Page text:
Diploma Unit 9 thrives on the looping consequences of architecture’s own stories about itself. This year the ‘ruin’ was posed as a straightforward point of entry for a brief that would explore the ruin as an artefact and the embodiment of a cultural and architectural stagnation. Like last year’s exchange of the room and the city, this year’s work on the ruin led to the making of narratives within narratives, which demanded a comprehension of time and space as utterly elastic.
As Georges cut a series of holes through the physical spaces of the AA he confronted not only the physical exhaustion of a Georgian building, but also the discontinuities of the architectural conceit that makes up the corridor (which he demonstrated as an entity that does anything but connect).
Antoine battled an identity crisis on two fronts: the future of the European city and the future of the architect (and himself) in this unknown terrain. Both Antoine and Georges destroyed in order to build; yet neither conceded a return to the tabula rasa, which reveals itself today as its own kind of architectural ruin.
Ariadna’s project explores so many sub-narratives that we never know which story is the real one set in the place that still might be Manhattan. The project is at once a film as well as a set occupied by both buildings and their architect – a new, unexpected kind of built world. Meanwhile Eleanor battles with the axonometric, an architect’s text, and an architect who becomes, like Luke’s Darth Vader, a father she must destroy to find her place in an architectural world far, far away.
Our work on the ruin was a wipeout where cities that were once whole now stand as devastated landscapes. Through the settling dust we learned this: whatever the ruin may be, its inverse is unknowable – and within that ambiguity lies the potential for an architectural project and the possibility to locate the architect within this new context. It enables us to make work that is committed to what we do best – architecture about architecture.
Special thanks to our guests and critics and support
Charles Arsène-Henry for his seminars and inspiration
Dolores Ruiz Garrido
de Cortazar G
Mark E Breeze
Ricardo de Ostos
The project brings out the irrelevance of the form of the city, far away from being a continuous entity; great cities are a distinct locus of images, memory and dreams.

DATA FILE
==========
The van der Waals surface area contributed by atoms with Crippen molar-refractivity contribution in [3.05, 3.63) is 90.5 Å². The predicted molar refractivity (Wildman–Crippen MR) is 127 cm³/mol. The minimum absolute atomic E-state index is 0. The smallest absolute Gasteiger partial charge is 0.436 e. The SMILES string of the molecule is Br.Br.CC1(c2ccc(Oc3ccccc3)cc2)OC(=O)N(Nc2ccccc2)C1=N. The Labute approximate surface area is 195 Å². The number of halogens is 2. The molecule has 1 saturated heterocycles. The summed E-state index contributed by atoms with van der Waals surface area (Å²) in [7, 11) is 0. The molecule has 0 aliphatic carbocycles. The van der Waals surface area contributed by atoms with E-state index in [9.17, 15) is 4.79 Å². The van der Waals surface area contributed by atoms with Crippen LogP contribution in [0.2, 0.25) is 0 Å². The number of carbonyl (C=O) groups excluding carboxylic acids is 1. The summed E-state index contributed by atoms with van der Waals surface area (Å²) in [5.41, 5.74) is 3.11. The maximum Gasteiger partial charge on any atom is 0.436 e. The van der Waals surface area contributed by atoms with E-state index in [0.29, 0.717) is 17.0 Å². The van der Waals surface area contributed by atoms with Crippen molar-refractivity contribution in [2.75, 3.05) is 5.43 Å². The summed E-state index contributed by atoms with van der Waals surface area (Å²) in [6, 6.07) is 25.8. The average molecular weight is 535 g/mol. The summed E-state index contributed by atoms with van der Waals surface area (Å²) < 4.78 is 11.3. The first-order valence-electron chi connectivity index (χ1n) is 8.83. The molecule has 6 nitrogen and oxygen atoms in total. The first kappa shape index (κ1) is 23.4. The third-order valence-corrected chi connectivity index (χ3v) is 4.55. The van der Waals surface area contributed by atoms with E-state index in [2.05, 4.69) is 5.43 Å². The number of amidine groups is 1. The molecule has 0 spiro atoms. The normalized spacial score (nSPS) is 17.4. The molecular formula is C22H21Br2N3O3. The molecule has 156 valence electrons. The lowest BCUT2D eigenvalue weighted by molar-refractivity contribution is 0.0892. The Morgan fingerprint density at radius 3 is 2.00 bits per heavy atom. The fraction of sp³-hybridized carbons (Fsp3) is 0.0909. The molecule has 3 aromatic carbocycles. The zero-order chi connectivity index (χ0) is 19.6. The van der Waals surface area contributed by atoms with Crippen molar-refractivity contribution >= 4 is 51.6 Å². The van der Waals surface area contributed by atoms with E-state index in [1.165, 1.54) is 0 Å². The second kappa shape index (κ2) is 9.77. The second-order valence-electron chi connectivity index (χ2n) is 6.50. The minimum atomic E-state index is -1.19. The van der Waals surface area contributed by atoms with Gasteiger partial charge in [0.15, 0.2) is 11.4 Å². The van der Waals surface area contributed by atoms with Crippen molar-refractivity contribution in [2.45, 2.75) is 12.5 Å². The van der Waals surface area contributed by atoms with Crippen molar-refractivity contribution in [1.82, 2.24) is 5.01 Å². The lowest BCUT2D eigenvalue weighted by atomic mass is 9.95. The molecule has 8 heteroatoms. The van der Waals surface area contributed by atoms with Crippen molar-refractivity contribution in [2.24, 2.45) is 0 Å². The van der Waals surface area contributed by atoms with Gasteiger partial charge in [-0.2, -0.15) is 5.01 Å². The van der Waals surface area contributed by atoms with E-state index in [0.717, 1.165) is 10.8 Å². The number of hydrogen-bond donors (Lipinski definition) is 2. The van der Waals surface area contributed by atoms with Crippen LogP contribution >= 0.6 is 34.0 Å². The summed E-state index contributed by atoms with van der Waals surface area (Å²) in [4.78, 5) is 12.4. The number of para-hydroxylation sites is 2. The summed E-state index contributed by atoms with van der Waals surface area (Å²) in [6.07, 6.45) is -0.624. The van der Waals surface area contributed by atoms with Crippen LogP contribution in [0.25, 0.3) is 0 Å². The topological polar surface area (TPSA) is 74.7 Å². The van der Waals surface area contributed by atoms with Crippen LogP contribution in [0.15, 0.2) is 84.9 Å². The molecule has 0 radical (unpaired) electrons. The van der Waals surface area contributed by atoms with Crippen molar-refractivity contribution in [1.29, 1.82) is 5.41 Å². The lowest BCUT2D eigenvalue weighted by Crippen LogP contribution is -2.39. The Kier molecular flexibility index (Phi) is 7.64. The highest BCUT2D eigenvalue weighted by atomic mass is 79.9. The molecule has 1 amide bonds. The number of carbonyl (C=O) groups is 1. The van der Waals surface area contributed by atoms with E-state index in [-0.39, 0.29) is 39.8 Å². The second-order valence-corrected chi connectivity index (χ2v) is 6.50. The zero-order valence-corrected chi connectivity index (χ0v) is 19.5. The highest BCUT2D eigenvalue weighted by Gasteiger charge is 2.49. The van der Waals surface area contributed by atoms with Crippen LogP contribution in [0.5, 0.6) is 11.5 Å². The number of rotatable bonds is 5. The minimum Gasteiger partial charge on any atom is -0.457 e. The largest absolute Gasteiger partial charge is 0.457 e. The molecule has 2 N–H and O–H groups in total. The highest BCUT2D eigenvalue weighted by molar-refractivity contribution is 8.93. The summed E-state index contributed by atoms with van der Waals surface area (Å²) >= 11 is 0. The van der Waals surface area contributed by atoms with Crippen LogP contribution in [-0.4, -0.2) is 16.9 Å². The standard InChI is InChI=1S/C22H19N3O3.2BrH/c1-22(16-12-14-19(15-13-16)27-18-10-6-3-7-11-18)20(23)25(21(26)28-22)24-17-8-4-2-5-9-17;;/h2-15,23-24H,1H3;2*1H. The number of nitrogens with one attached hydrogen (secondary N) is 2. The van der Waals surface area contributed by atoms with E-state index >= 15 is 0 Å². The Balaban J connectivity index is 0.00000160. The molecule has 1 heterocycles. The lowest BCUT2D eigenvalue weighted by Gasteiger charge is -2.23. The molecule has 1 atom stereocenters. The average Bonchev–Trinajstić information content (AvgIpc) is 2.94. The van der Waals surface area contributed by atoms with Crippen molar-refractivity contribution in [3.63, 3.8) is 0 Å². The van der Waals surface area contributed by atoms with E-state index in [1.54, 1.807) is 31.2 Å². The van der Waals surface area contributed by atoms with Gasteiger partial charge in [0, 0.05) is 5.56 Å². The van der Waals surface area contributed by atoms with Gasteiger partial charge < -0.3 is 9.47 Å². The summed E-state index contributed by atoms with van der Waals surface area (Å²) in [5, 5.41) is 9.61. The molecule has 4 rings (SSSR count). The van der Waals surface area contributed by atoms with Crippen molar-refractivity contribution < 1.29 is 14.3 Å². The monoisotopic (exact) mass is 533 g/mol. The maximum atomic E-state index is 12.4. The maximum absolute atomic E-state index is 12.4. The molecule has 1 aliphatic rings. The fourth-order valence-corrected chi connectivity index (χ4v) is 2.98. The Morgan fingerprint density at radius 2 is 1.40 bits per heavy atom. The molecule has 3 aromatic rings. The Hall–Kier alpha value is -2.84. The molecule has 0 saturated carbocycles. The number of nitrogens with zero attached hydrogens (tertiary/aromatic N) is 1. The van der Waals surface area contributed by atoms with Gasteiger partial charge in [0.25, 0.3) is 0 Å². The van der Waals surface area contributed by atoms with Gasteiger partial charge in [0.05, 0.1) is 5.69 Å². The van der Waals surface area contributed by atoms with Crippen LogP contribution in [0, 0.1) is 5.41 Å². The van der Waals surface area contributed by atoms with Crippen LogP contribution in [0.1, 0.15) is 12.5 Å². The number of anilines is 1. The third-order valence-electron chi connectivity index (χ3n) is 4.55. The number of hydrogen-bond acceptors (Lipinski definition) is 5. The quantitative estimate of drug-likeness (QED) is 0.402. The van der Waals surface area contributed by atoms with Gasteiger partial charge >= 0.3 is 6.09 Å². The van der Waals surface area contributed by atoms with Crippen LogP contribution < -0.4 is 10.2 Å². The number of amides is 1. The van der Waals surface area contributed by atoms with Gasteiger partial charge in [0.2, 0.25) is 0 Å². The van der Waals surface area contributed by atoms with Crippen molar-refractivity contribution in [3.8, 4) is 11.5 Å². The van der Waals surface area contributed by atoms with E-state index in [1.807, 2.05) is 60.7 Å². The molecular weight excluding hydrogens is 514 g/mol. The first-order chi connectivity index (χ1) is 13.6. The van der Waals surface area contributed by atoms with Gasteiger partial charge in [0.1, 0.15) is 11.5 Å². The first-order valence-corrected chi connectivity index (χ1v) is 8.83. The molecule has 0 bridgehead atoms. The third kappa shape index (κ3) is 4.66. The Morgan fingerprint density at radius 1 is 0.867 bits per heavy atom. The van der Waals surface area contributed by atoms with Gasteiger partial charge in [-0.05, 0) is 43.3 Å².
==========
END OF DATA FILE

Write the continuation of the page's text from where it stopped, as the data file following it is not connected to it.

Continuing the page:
To explore this affirmation a series of sequences confirm that urban environment cannot be understood outside the space of the celluloid city.
Dealing with both, fiction and reality, the project focus on how images of the cinematic city create continuity.
The power of film relies on the cropping of the image and the cutting away of the context, giving us the possibility to re-arrange and generate entirely new cities with every single movie.
Now, once more after seeing the film, I feel tempted to start erasing the city that I just create for you, which gives me the possibility to construct a new film-phrase, which will definitely contribute to your making of the city, the city in our minds, the city that would never exist.
I consider film the raw material for the telling of an alternative urban story, a city that is continuously being edited.
If we accept the premise that movies are an integral constituent of the urban environment, then the cinematic realm should reveal much about both urban theory and the urban condition. As the same way film influence and shapes the urban life, film is necessary to understand the urban development. Urbanism cannot be understood outside the space of the celluloid city.
‘Imagine if there was no real New York and the only thing we left are films that depict the city, how we will reconfigure the city.
The cinematic space is employed both as an analytical tool and an object of critique: the city, experienced and perceived, is both the medium and the subject of the project in its real-virtual continuum.